Orofacial structures. Salivary glands. three pairs of major salivary glands + multiple minor glands minor glands located in the labial, lingual, palatal, buccal, glossopalatine and retromolar glands these are typically located in the submucosal layer. Salivary glands. compound tubuloacinar
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Lumen and intercellular canaliculi in a serous end piece. The lumen (L) and intercellular canaliculi were filled with India ink. Arrowheads indicate intercellular canaliculi extending between adjacent cells. N, Nuclei of serous cells.
Developing salivary gland. Lumen formation (arrows) has begun in the ducts. Branching of the distal ends of the epithelial cords is evident (arrowheads).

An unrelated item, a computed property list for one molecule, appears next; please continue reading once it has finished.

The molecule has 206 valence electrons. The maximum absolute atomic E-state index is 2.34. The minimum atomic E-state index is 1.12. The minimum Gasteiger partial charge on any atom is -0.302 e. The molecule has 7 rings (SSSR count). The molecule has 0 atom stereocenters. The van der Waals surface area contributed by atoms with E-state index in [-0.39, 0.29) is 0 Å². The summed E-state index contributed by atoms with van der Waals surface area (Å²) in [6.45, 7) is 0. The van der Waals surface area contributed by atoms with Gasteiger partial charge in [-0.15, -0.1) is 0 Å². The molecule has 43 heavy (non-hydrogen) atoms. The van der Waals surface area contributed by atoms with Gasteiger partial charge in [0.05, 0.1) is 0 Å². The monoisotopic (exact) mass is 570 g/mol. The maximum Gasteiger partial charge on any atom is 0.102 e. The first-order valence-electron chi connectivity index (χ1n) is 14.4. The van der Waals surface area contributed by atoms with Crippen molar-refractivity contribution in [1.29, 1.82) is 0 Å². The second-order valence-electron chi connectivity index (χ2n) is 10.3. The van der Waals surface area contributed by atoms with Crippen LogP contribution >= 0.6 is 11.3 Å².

Light micrograph of human sublingual gland, stained with hematoxylin and eosin. Mucous tubules are abundant; many have serous demilunes (arrows).
The palatine tonsil possesses numerous primary crypts (A) surrounded by lymphoid nodules (B). Surface epithelium (C). The palatine tonsils differ from the lingual tonsils in that secondary crypts (D) may arise as branches from the primary invaginations. In addition, no mucous glands secrete into the crypts which tend to fill with debris and defense cells (lymphocytes, macrophages, and PML's).
Lymphoid nodules (A) aggregating around a pit or primary crypt (B) that opens onto the free surface of the mucosa. Typically the surface would be lined by non-keratinizing stratified squamous epithelium that continues down into the crypts. Mucous glands (C) secrete into the bottom of the crypts. The posterior aspect of the tonsil is surrounded by a connective tissue capsule (D).